MISSOULA, Mont. — A judge on Thursday temporarily blocked the opening of the first grizzly bear hunts in the Rocky Mountains in more than 40 years, as he considers whether the government was wrong to lift federal protections on the animals.
U.S. District Judge Dana Christensen’s order came just two days before Idaho and Wyoming prepared to open the first grizzly bear hunting seasons in the Lower 48 states since 1974.
The order will remain in effect 14 days.
“The threat of death to individual bears posed by the scheduled hunts is sufficient” to justify a delay in the states’ hunting seasons, Christensen wrote in the order.
The move marked a victory for wildlife advocates and Native American tribes that sued over the U.S. Fish and Wildlife Service’s decision in 2017 to lift protections for 700 grizzly bears in and around Yellowstone National Park.
“We’re thrilled,” said Mike Garrity, the executive director for plaintiff Alliance for the Wild Rockies. “Now the judge has time to rule without grizzly bears being killed starting Saturday morning.”
The plaintiffs had argued the bears still face threats to their survival. Federal wildlife officials say the bears are thriving.
Fewer than two dozen bears would be allowed to be killed in the hunts.
The advocacy groups claim the U.S. Fish and Wildlife Service’s decision last year that Yellowstone grizzlies are no longer a threatened species was based on faulty science. They also say they don’t trust that the three states that have taken over bear management will ensure the bears’ survival. They are asking the judge to reclassify the bears as threatened.
Gov. Matt Mead was willing to “make adjustments” to the hunting season, said Erik Petersen, Wyoming’s senior assistant attorney general. He wants the judge to leave Wyoming, Montana and Idaho in charge of managing the bears — even if he rules that the U.S. Fish and Wildlife Service needs to revise its rule declassifying grizzlies as threatened.
“The likelihood of any significant harm to the population is essentially nil,” Petersen said.
Among their arguments in court, attorneys for the advocacy groups questioned how other threatened grizzly populations in the Lower 48 states would fare if the Yellowstone bears’ status changed. They also said the federal wildlife agency ignored recent spikes in overall bear deaths that, when hunting is added to the mix, could cause an unanticipated population decline.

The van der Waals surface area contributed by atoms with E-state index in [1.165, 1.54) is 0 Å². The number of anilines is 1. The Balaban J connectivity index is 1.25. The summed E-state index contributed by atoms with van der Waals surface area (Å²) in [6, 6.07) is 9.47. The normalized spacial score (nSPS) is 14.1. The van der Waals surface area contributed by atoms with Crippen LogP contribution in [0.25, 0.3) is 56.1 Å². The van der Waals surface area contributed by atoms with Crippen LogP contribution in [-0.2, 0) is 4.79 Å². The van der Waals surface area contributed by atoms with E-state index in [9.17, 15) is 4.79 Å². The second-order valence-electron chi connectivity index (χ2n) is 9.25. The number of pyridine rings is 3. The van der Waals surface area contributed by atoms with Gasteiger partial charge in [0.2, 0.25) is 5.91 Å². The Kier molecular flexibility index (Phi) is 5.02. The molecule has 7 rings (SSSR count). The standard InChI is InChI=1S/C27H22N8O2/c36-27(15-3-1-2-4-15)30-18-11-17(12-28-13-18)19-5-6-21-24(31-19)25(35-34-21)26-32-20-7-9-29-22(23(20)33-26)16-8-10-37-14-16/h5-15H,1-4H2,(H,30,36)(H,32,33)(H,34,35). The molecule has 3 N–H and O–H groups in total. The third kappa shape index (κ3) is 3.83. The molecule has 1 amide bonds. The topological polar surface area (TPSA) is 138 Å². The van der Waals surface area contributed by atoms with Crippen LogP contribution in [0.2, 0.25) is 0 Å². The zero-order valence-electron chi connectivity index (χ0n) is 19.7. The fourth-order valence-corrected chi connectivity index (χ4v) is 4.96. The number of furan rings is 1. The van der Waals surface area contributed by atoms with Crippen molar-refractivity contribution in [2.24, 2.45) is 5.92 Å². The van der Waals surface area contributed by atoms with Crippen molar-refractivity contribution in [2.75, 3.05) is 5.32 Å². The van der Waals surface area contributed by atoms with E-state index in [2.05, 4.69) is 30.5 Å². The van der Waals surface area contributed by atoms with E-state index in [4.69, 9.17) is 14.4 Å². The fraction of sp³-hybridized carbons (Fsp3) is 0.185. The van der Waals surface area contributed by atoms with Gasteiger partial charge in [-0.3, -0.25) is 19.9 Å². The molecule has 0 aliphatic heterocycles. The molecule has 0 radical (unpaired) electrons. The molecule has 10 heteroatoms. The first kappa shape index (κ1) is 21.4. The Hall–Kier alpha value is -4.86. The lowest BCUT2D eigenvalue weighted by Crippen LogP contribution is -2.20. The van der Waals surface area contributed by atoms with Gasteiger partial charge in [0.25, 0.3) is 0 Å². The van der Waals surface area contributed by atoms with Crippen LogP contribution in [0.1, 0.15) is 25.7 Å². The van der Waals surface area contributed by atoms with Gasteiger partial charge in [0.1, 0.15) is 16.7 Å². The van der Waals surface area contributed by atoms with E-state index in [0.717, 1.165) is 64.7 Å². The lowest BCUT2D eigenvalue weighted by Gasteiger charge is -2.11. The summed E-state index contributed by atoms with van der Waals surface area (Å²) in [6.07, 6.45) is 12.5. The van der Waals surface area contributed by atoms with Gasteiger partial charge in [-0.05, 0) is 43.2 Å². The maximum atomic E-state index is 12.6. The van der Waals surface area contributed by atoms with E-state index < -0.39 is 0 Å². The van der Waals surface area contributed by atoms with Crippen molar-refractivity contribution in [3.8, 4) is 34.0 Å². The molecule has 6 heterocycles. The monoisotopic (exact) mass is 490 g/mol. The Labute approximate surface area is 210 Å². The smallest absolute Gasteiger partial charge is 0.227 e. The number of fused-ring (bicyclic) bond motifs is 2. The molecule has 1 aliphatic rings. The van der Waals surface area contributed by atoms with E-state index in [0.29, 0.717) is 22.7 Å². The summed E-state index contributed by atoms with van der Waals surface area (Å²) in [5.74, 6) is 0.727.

Department of Justice attorneys said the Fish and Wildlife Service considered all the plaintiffs’ arguments and proceeded with lifting protections because there is no threat of extinction to the bears now or in the foreseeable future.
“They have a lot of speculation, (but) they have very little facts,” said attorney Michael Eitel.
Petersen and attorneys representing Montana and Idaho said the people most affected will be the farmers and ranchers who live in grizzly territory and have increasing conflicts with bears attacking livestock. Those people have been cooperative with conservation efforts, but that attitude may change if federal protections are restored, they said.
The population of grizzlies living in Yellowstone was classified as a threatened species in 1975, when its number had fallen to 136. The Fish and Wildlife Service initially declared a successful recovery for the Yellowstone population in 2007, but a federal judge ordered protections to remain in place while wildlife officials studied whether the decline of a major food source, whitebark pine seeds, could threaten the bears’ survival.
In 2017, the federal agency concluded that it had addressed all threats and ruled that the grizzlies were no longer a threatened species needing restrictive federal protections.
That prompted six lawsuits challenging the agency’s decision. Those lawsuits have been consolidated into one case that Christensen heard on Thursday.
Idaho’s hunting quota is one bear. Wyoming’s hunt is scheduled for two phases: Sept. 1 would have opened the season in an outlying area with a quota of 12 bears, and Sept. 15 starts the season in prime grizzly habitat near Yellowstone and Grand Teton national parks. One female or nine males can be killed in those areas.
It would be Wyoming’s first grizzly hunt since 1974 and Idaho’s first since 1946. Twelve hunters in Wyoming and one in Idaho have been issued licenses out of the thousands who applied.
Montana officials decided not to hold a hunt this year. Bear hunting is not allowed in Yellowstone or Grand Teton.